The terror beyond the camps is still real though. I talked to Fur farmers in a camp in Nertiti on the western edge of the Jebel Marra Mountains. I asked – why, if it is so dangerous for women to go out to collect wood and water, the men do not accompany them to provide protection? The answer was – yes, it is dangerous for the women. They may probably get raped, but the men will certainly be killed if they are caught outside the camps. It is a bitter choice; allow your women to risk rape, but save your own lives. That is the terrible daily choice facing these people.
The ‘Janjaweed’ Arab militias control the countryside, and so far the Government has made no real effort to bring them under control. Why should they when they are such an efficient instrument of terror against the perceived enemies of the same Government?

hammadiyaOn the main roads the Government mounts many roadblocks to control passage along those routes. There are though, a large number of additional roadblocks that the Government claims to know nothing about (while passing them every day). These are well known as ‘Janjaweed’ roadblocks, and are used to stop and extort money from commercial traffic using the highways and back-roads of Darfur. I passed through many such roadblocks (while not stopping myself) and saw armed men in uniform. The Government denies that they have roadblocks at these locations, so they must be illegal militias; but armed and equipped by whom? Everyone knows from where they get their arms, uniforms and equipment, though it is still officially denied.

The militias do not always limit themselves to extorting money. There have been credible, recent reports of the massacre of African passengers on buses along these roads, sometimes within sight and sound of Government military checkpoints. It doesn’t take much to figure out how much Government authorities may know about what is happening and how much, indeed, they may play an active part in those incidents.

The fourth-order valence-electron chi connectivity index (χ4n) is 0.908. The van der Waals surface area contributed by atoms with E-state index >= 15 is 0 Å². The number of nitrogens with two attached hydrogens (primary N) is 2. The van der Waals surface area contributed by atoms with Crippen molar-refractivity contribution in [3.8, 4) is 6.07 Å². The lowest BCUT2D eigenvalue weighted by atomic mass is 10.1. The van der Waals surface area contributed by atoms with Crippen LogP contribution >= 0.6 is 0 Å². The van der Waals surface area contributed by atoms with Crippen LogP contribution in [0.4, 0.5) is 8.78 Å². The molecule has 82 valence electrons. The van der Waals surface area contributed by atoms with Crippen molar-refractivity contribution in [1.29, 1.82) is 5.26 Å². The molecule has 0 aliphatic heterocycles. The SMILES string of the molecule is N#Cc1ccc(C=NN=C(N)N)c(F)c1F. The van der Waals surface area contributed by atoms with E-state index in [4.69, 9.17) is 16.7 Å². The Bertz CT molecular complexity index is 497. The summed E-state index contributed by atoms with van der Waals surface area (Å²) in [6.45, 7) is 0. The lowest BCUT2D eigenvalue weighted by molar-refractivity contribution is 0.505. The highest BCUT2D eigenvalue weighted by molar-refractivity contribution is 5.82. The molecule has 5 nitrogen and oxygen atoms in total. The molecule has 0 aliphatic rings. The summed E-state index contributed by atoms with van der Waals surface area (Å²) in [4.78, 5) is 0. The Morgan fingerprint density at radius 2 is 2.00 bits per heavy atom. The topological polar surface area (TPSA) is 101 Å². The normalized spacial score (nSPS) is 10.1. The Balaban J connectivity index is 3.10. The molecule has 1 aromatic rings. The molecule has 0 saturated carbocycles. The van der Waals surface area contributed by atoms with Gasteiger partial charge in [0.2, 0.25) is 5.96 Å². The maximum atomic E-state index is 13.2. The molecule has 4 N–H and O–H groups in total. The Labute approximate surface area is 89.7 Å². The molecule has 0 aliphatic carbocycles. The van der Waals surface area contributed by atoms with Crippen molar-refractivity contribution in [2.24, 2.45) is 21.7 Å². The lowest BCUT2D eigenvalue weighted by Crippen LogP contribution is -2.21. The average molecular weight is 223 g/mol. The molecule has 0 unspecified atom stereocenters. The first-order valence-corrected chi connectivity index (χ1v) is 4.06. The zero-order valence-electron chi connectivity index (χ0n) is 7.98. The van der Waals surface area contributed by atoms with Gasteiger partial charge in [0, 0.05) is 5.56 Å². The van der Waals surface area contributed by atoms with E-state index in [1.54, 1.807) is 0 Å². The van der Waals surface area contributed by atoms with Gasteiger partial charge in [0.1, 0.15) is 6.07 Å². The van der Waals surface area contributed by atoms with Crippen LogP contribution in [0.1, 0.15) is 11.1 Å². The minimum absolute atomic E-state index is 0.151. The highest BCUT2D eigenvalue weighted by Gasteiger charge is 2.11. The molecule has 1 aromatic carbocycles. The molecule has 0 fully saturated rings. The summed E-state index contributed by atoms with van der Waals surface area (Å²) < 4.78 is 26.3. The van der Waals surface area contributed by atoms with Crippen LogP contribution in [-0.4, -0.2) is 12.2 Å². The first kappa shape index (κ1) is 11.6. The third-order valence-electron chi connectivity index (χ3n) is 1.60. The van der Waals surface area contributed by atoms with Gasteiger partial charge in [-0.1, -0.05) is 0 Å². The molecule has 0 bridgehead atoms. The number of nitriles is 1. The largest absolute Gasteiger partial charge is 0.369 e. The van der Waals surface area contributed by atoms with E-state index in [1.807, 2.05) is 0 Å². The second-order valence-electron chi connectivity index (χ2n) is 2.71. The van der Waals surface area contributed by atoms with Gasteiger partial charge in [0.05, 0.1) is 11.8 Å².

The rebel movement is still active in the mountains, though officially under ceasefire. Talks start and then grind to a halt in Abuja, Nigeria without making any meaningful progress. The rebel movements are not known to be targeting civilians and non-combatants; I certainly heard of no such cases while I was there. Their struggle is military against a military or paramilitary foe. I travelled very close to the front line between the Government and SLA forces and although we were all aware of the proximity of the rebel forces just over a low ridge to the east of the road, there seemed to be no overt threat. Certainly international aid agencies are not a target for SLA operations and, indeed, the SLA welcomes the international community both as aid providers, and also to witness the plight of the African farmers of Darfur first hand.

I saw a population that had clearly been traumatised and terrorised. They do not live in the appalling conditions of the camps by choice. They are there because they have been driven there by murderous thugs supported by a Government, intent on crushing another rebellion in an out-of-the-way part of this vast, sprawling country. All the signs are that they will be there for some time as security is still not improving in rural Darfur, and the Government fails to make a serious effort to protect its own people

Leave a Reply

Your email address will not be published. Required fields are marked *